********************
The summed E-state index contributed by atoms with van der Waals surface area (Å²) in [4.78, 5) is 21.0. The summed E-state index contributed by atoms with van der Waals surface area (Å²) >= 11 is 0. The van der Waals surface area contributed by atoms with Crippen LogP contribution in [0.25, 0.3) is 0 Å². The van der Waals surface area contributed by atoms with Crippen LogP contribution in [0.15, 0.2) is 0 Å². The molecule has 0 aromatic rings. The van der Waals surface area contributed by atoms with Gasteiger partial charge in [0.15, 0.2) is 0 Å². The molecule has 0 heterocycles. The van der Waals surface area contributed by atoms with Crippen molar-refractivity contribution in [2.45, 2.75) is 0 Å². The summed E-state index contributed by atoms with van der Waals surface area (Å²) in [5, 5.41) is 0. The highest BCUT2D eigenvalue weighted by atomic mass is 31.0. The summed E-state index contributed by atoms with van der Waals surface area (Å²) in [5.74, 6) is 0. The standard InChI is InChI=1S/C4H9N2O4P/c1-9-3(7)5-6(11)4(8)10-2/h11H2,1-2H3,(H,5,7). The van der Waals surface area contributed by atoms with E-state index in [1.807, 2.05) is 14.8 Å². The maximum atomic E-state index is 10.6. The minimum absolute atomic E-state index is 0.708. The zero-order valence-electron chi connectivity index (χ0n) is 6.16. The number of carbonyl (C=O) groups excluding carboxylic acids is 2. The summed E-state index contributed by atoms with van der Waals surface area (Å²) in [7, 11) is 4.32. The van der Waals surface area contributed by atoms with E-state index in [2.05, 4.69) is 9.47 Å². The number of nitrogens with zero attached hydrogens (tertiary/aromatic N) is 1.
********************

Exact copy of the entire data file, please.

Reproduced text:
The summed E-state index contributed by atoms with van der Waals surface area (Å²) in [4.78, 5) is 21.0. The summed E-state index contributed by atoms with van der Waals surface area (Å²) >= 11 is 0. The van der Waals surface area contributed by atoms with Crippen LogP contribution in [0.25, 0.3) is 0 Å². The van der Waals surface area contributed by atoms with Crippen LogP contribution in [0.15, 0.2) is 0 Å². The molecule has 0 aromatic rings. The van der Waals surface area contributed by atoms with Gasteiger partial charge in [0.15, 0.2) is 0 Å². The molecule has 0 heterocycles. The van der Waals surface area contributed by atoms with Crippen molar-refractivity contribution in [2.45, 2.75) is 0 Å². The summed E-state index contributed by atoms with van der Waals surface area (Å²) in [5, 5.41) is 0. The highest BCUT2D eigenvalue weighted by atomic mass is 31.0. The summed E-state index contributed by atoms with van der Waals surface area (Å²) in [5.74, 6) is 0. The standard InChI is InChI=1S/C4H9N2O4P/c1-9-3(7)5-6(11)4(8)10-2/h11H2,1-2H3,(H,5,7). The van der Waals surface area contributed by atoms with E-state index in [1.807, 2.05) is 14.8 Å². The maximum atomic E-state index is 10.6. The minimum absolute atomic E-state index is 0.708. The zero-order valence-electron chi connectivity index (χ0n) is 6.16. The number of carbonyl (C=O) groups excluding carboxylic acids is 2. The summed E-state index contributed by atoms with van der Waals surface area (Å²) in [7, 11) is 4.32. The van der Waals surface area contributed by atoms with E-state index in [2.05, 4.69) is 9.47 Å². The number of nitrogens with zero attached hydrogens (tertiary/aromatic N) is 1.